From: Darren Garrison <cynapse_at_meteoritecentral.com>
Date: Sun Dec 5 23:31:44 2004
I also hae a questions that involves oriented meteorites-- or more generally the dynamics of meteor
travel through the atmosphere.
Is there any research done on the amount of time/distance during which a meteor is ablating
material? It would depend, I would assume, on speed and angle of entry, but just a general idea?
Also, the minimum size a meteor must be to survive to hit the ground, and minimum size at which a
meteor will shatter/explode in the atmosphere? (Again, I'm aware that it would differ for different
classes of meteor, but just a general idea).
Also, a minimum size that a meteor could exist as a "gravel" of smaller stones held together rather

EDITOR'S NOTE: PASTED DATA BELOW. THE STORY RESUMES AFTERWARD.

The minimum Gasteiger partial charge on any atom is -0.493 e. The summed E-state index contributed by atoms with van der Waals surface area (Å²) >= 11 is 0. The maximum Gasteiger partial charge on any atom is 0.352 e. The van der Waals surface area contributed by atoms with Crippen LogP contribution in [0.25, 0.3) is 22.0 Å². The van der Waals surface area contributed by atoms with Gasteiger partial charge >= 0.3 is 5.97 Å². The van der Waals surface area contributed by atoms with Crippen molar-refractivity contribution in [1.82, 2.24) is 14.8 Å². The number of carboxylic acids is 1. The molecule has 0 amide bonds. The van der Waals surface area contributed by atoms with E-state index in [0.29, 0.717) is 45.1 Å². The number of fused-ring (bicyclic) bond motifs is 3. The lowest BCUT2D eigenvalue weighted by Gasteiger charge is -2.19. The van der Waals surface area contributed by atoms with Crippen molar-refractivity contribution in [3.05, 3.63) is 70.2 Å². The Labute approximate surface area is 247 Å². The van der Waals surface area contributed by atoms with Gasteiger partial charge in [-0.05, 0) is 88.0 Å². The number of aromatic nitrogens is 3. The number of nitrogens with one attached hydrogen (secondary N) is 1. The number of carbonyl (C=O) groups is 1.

than be a single piece?
I ask because I have just recieved a 23 gram NWA 869 piece that I think has to be a broken oriented
stone: one side is smooth and flat, one side is smooth and rounded. If you imagine the curve of the
smooth, rounded part to continue, it would form a stone that would look like the large oriented
stone Michael Farmer has up for auction right now, except that this one would be only around 3
inches across. The other side is shapless but smoothed by a lighter colored, thinner fusion crust.
So this stone has had time to become oriented, then break, then have the broken edge form a thinner
fusion crust before it stopped being hot enough to ablate. And this after the parent meteor itself
has had to shatter into smaller pieces, assuming that it was a single stone instead of a cluster.
Here is an animated gif of the stone:
Any insights or opinions are wanted. Also, anyone happen to have anything that might be a candidate
for another piece of this broken piece?
Received on Sun 05 Dec 2004 11:31:44 PM PST